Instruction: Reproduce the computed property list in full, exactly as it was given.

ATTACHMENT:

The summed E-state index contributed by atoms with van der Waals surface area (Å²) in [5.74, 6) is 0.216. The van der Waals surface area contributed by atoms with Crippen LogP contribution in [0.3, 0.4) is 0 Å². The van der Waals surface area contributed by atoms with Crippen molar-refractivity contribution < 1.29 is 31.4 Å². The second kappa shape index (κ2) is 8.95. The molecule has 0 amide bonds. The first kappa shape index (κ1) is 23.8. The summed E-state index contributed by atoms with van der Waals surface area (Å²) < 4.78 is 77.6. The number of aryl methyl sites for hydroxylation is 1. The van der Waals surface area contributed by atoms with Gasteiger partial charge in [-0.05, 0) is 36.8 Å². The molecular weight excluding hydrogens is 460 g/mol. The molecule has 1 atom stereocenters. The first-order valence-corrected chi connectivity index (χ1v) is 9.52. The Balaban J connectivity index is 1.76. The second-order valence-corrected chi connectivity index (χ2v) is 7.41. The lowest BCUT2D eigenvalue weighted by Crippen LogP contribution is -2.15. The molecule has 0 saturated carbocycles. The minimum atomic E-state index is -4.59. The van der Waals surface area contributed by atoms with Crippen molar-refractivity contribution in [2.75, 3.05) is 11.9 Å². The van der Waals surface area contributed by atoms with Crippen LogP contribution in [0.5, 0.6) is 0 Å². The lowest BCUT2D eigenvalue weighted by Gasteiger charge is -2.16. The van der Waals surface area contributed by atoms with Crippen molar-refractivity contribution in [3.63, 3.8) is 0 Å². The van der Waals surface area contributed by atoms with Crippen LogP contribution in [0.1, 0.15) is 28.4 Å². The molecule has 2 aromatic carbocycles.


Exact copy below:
The summed E-state index contributed by atoms with van der Waals surface area (Å²) in [5.74, 6) is 0.216. The van der Waals surface area contributed by atoms with Crippen LogP contribution in [0.3, 0.4) is 0 Å². The van der Waals surface area contributed by atoms with Crippen molar-refractivity contribution < 1.29 is 31.4 Å². The second kappa shape index (κ2) is 8.95. The molecule has 0 amide bonds. The first kappa shape index (κ1) is 23.8. The summed E-state index contributed by atoms with van der Waals surface area (Å²) < 4.78 is 77.6. The number of aryl methyl sites for hydroxylation is 1. The van der Waals surface area contributed by atoms with Gasteiger partial charge in [-0.05, 0) is 36.8 Å². The molecular weight excluding hydrogens is 460 g/mol. The molecule has 1 atom stereocenters. The first-order valence-corrected chi connectivity index (χ1v) is 9.52. The Balaban J connectivity index is 1.76. The second-order valence-corrected chi connectivity index (χ2v) is 7.41. The lowest BCUT2D eigenvalue weighted by Crippen LogP contribution is -2.15. The molecule has 0 saturated carbocycles. The minimum atomic E-state index is -4.59. The van der Waals surface area contributed by atoms with Crippen molar-refractivity contribution in [2.75, 3.05) is 11.9 Å². The van der Waals surface area contributed by atoms with Crippen LogP contribution in [0.5, 0.6) is 0 Å². The lowest BCUT2D eigenvalue weighted by Gasteiger charge is -2.16. The van der Waals surface area contributed by atoms with Crippen molar-refractivity contribution in [3.63, 3.8) is 0 Å². The van der Waals surface area contributed by atoms with Crippen LogP contribution in [0.1, 0.15) is 28.4 Å². The molecule has 2 aromatic carbocycles.